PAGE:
The thing about this logic is, there’s no stable ground on either side. Is the 10th man coming up (which is to say, the first man coming up again) equivalent to the clock striking 12 (24 hours) or 1 (25)? Well, it depends on whether you’re measuring from the end of the at-bat or the beginning. But of course the correct answer to that question isn’t written anywhere. So you just end up at loggerheads:

So the thing to do is to figure out which usage best fits the situation. In other words, what are we trying to note when we say that the team has batted around? A good example of the kind of usage-based discussion I mean, in a different field, is this argument that Fahrenheit makes a better unit than Celsius for everyday use. The author doesn’t try to use deductive reasoning to find out which temperature scale is objectively correct; that would be as futile as it is in this case. Instead, he looks at what matters to the everyday user of a temperature scale—knowing at a glance how warm it is in human terms—and which scale provides that information in the most efficient way possible. Of course, this doesn’t convince anybody either (check out the comments, or rather don’t), but at least it’s a conversation with the potential to produce new ideas, rather than just circling endlessly.

Here’s my case. We use “batted around” to mark a remarkable circumstance, one dependent on baseball’s element of turn-taking, unique among our team sports (except for penalty shoot-outs, I guess): the lineup turning over within an inning. On that we can all agree, so the question is, when has it turned over? I would argue the point from the question of when this remarkable circumstance is evident. Seeing the ninth batter in the inning is not so different from seeing the eighth or the seventh: a batter takes an at-bat and a new one comes up. It’s only when the batter who led off the inning comes up again that something truly different has happened, worthy of note: the snake eats its tail. That moment, I’d argue, is when the lineup has turned over, and thus when the team has “batted around.”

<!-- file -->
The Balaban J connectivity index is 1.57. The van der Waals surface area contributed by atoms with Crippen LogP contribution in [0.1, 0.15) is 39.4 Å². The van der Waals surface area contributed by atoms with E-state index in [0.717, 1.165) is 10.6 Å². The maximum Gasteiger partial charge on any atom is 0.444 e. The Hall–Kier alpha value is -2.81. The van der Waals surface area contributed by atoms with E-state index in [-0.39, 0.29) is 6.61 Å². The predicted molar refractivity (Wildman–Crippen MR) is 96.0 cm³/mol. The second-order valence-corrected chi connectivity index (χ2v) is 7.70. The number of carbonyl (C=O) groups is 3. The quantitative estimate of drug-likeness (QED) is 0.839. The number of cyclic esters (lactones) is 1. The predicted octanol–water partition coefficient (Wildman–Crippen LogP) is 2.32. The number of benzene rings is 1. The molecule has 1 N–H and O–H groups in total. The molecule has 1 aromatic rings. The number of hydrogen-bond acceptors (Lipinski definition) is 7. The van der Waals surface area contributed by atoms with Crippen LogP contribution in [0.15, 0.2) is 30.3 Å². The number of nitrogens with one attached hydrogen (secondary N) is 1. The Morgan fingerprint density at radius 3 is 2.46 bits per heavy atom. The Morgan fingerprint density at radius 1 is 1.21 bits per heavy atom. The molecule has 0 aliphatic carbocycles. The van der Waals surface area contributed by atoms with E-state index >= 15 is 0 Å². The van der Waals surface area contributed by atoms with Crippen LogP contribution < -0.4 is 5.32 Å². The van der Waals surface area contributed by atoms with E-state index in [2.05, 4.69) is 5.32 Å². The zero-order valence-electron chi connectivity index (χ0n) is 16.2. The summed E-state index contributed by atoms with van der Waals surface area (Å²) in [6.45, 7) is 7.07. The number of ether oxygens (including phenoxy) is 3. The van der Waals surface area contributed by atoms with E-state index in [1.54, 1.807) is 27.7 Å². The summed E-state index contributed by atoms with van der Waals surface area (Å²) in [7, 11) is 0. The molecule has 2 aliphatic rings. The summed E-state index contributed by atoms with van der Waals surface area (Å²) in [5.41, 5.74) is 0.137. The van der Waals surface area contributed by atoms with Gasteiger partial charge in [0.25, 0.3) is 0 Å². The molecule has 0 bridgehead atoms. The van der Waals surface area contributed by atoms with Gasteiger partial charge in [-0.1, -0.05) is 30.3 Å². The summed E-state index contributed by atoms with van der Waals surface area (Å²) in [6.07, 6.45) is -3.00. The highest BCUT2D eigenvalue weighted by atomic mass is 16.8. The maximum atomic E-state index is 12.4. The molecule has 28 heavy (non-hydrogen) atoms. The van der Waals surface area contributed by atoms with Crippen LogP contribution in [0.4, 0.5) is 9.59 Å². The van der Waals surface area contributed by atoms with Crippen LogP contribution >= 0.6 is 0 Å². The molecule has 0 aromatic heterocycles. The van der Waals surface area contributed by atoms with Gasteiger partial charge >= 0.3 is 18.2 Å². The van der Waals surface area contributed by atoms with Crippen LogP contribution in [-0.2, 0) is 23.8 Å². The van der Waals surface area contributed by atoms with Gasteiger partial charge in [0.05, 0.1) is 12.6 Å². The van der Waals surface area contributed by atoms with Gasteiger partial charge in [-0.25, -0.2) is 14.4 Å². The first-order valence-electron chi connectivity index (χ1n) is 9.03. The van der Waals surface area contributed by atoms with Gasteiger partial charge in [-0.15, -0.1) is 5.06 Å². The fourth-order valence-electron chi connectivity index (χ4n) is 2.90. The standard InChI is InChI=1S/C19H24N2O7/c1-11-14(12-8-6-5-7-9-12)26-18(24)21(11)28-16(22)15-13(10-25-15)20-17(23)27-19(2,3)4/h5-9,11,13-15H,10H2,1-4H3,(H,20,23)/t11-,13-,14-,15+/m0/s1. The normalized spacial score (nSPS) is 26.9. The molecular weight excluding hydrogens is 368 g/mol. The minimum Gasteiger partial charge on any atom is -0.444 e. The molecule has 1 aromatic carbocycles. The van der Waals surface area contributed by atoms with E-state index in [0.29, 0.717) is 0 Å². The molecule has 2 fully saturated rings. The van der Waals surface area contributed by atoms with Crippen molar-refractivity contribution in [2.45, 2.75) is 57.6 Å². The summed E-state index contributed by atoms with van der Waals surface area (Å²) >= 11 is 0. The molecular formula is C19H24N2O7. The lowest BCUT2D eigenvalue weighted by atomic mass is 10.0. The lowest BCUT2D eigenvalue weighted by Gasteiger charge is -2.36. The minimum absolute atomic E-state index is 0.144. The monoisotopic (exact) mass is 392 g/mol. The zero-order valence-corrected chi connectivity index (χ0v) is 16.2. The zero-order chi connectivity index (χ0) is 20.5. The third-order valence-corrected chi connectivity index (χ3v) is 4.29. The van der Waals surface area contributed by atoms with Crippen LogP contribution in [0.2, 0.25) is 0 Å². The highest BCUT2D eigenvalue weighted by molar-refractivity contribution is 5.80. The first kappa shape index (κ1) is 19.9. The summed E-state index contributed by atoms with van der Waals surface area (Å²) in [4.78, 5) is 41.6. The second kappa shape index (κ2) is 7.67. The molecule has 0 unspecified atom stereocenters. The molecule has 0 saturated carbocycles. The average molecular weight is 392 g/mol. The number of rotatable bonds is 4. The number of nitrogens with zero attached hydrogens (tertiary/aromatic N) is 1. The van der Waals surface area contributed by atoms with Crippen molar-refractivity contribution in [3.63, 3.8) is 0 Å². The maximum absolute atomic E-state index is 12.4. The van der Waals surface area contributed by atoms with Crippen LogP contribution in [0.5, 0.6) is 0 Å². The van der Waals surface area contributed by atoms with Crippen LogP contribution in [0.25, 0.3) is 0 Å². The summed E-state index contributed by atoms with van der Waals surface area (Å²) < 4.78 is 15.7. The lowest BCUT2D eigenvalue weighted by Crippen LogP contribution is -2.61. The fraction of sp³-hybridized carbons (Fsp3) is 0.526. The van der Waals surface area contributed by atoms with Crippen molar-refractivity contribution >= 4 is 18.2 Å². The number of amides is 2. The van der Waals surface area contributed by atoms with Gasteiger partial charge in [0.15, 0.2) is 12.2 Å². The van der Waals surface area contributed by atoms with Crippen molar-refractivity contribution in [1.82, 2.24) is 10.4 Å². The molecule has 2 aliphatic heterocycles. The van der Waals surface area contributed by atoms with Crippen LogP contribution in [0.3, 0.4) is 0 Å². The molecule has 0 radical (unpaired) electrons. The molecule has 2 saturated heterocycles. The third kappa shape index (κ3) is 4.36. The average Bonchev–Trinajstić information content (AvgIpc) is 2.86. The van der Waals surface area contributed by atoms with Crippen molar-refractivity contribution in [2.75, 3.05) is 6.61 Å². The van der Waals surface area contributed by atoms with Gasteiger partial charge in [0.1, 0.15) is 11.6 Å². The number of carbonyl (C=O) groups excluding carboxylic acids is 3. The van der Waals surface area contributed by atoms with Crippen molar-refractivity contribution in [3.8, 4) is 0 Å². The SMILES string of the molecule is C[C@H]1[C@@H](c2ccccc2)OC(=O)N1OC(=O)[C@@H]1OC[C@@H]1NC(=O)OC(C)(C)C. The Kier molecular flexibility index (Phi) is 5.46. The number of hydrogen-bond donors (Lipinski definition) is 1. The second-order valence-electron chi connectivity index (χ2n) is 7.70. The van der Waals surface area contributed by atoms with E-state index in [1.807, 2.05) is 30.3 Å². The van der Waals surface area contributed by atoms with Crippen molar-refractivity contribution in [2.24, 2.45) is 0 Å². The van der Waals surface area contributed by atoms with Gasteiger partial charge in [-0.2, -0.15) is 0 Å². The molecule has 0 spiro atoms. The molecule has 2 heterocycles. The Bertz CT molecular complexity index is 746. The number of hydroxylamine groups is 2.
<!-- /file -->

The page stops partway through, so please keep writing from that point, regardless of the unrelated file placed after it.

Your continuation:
Of course you could say, “No, seeing everyone on the lineup in the same inning is the remarkable circumstance, and seeing a batter for the second time simply reiterates what has already happened.” That’s why this, like Fahrenheit-Celsius, is ultimately an irresolvable debate. But I would say there’s another advantage to the Team 10 definition, which is that it is manifest. You don’t need a lineup card to know when it’s happened: once Shlabotnik’s name is announced for the second time in the inning, you know how out of hand things have gotten. It’s the immediate incredulity associated with this moment, I feel, that makes the expression worthwhile in the first place.

I doubt if I’ve convinced many Niners, but I hope that this is at least an angle on the discussion that can bring us some progress. Of course, some people like arguments where progress is impossible, and I can respect that—have at it! At any rate, here is Belle & Sebastian’s “Sleep the Clock Around.”

Image credit: StlAtl 032701 lineupcard by Jleybov is licensed under  CC BY-SA 2.5, via Wikimedia Commons